And the film did so well that there’s go­ing to be a se­quel in 2020. What’s the sta­tus of that? Krasin­ski: I’m writ­ing the se­quel right now. I wasn’t go­ing to do any­thing with the se­quel. I felt like we’d done some­thing so spe­cial and sin­gu­lar. I asked them to go de­velop it with some­one else and they reached out to a bunch of peo­ple and I had this very small idea that I thought would be in­ter­est­ing. I thought about it for a few months and then I told Emily the idea and she said, “I think you need to write the next one.” What I think we un­der­es­ti­mated is how rich the world is.

Emily, are you com­ing back? Blunt: We can’t tell you any­thing right now. I think that’s the great mys­tery of it and the fun part of it. This is a world that can be ex­panded on and there could be a next chap­ter. The way in which John chooses to take ev­ery­one down that nar­ra­tive, I think, is some­thing to leave as a sur­prise.

John, pre­tend you’re not lis­ten­ing. Emily, this film took John to a new level as a di­rec­tor. How has this changed him?

Blunt: You know what I re­ally feel? I have al­ways known what he’s ca­pa­ble of and what he has to of­fer the world. It has been the most re­ward­ing thing to see ev­ery­body else find out what I’ve al­ways known about him… To put some­thing out there that de­fines who you are as a film­maker and a per­son will al­ways be a very sat­is­fy­ing thing, par­tic­u­larly when peo­ple recog­nise you for who you are. Would you ever re­verse the roles? Would you di­rect John? Krasin­ski: I would love it!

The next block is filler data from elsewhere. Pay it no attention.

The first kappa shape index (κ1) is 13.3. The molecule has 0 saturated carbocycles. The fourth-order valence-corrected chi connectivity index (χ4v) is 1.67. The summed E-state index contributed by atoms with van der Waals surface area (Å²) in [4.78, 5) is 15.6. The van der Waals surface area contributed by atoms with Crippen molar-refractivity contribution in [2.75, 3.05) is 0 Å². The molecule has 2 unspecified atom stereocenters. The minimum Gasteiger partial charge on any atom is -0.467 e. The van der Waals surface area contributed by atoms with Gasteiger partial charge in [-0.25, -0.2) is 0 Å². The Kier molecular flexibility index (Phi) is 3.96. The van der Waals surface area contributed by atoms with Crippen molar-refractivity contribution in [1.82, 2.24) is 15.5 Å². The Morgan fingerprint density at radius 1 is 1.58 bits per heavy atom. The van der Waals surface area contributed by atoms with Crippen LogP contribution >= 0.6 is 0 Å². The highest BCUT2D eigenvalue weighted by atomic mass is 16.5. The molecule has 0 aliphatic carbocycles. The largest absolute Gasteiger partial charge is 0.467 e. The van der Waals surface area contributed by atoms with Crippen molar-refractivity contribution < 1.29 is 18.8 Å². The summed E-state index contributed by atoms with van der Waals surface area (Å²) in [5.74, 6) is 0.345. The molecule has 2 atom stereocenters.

Blunt: I don’t have any am­bi­tions as of now. I would find it too in­tim­i­dat­ing, be­cause I don’t know how to move the cam­era like John does. Never say never.

Krasin­ski: The one thing I can tell you from watch­ing from that front row I men­tioned: it be­comes very clear that my wife can do any­thing. I told her long ago that she’s got the heart of an ac­tress but the soul of a pro­ducer/writer/ di­rec­tor/what­ever she wants to be. She knows how to con­vey story and emo­tion, so I’d be first in line to be in the first movie she di­rects, but I know I’m go­ing to have to work for it.

Blunt: Maybe I should put John through a birth se­quence — see how that goes.

Above left: Hus­band and wife Lee (John Krasin­ski) and Eve­lyn (Emily Blunt) Ab­bott. Above right: The Ab­botts head off with their chil­dren: Mar­cus (Noah Jupe) and Re­gan (Mil­li­cent Sim­monds).

Top: Lee and kids evade mon­sters in the corn­field. Here: A ter­ri­fied Eve­lyn tries to keep calm.

Top: Krasin­ski di­rects Blunt in the base­ment set. Above: Eve­lyn shields her chil­dren from the hor­ror.